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More than 800 colleges and universities no longer require ACT and SAT scores

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High school students who expect to go on to college begin worrying about  the ACT or the SAT exam as juniors. Both exams are difficult. Scores can mean the difference between being admitted to the school of your choice or settling for a different one. Now hundreds of colleges have dropped the tests from admission requirements.

More than 90 percent of colleges and universities still require the ACT and/or SAT for admission. Local admissions experts say it needs to stay that way. There is a lot of evidence that proves the tests still serve a useful purpose.

"The information that those tests give to admissions counselors or to universities is too valuable for most institutions to do away with,"said Scott Snyder.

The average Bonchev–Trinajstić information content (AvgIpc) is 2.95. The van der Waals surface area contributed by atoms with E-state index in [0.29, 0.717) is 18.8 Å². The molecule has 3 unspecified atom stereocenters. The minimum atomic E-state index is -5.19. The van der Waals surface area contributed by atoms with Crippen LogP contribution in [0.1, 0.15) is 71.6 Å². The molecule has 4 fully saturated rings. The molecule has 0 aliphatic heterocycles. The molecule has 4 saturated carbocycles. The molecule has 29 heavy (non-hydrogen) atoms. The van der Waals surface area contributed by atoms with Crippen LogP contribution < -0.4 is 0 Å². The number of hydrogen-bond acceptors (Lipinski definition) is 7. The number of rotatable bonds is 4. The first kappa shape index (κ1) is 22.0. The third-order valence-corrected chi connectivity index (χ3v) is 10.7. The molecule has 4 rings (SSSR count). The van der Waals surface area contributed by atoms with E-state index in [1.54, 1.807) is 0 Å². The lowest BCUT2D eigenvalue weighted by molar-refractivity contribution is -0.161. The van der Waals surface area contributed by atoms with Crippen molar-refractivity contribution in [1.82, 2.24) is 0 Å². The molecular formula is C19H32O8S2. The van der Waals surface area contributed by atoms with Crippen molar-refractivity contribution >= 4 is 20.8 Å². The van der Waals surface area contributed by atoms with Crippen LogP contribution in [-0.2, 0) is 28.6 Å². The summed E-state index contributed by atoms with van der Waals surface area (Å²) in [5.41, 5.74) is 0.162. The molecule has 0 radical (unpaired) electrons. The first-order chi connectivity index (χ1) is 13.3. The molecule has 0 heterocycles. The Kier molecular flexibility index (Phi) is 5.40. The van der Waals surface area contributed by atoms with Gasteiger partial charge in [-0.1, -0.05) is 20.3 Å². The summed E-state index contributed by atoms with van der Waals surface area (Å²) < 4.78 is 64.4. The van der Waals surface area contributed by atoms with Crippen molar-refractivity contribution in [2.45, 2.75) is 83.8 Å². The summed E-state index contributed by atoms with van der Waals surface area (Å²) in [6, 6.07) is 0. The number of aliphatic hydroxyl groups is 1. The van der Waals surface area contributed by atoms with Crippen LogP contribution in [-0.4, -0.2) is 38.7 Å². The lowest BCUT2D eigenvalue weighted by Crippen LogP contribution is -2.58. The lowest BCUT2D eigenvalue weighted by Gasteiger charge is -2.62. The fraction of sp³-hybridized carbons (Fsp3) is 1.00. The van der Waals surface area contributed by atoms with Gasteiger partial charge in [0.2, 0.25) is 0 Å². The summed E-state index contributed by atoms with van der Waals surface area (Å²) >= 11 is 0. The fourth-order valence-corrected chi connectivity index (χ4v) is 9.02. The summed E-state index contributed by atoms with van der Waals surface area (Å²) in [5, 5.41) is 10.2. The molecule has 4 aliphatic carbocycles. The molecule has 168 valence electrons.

He works for the University of Alabama at Birmingham. He is director for the center for educational accountability. Snyder says the SAT and ACT scores help predict how a student will perform in college.

"By far the majority of colleges will continue to use the sat and act tests. There is fairly good evidence that those two tests reasonably good predictive validity," said Snyder.

According to act.org  more than one-point-six million graduating seniors took the test in 2012. About the same number of students took the SAT.

Samford University's dean of admissions, Jason Black says the tests enables them to catch potential problems before a students enrolls.

"It can show you early on that issues are going to arise in maybe your sciences, or maybe it's reading comprehension," said Black.

Fair-Test calls the traditional act and sat "biased, coachable, and irrelevant". Black strongly disagrees.

"It puts students on an even playing field, with students that have the opportunity to take the same tests across the country. It's not as subjective as say a GPA from various high schools that have different curriculum, different rigor," said Black.

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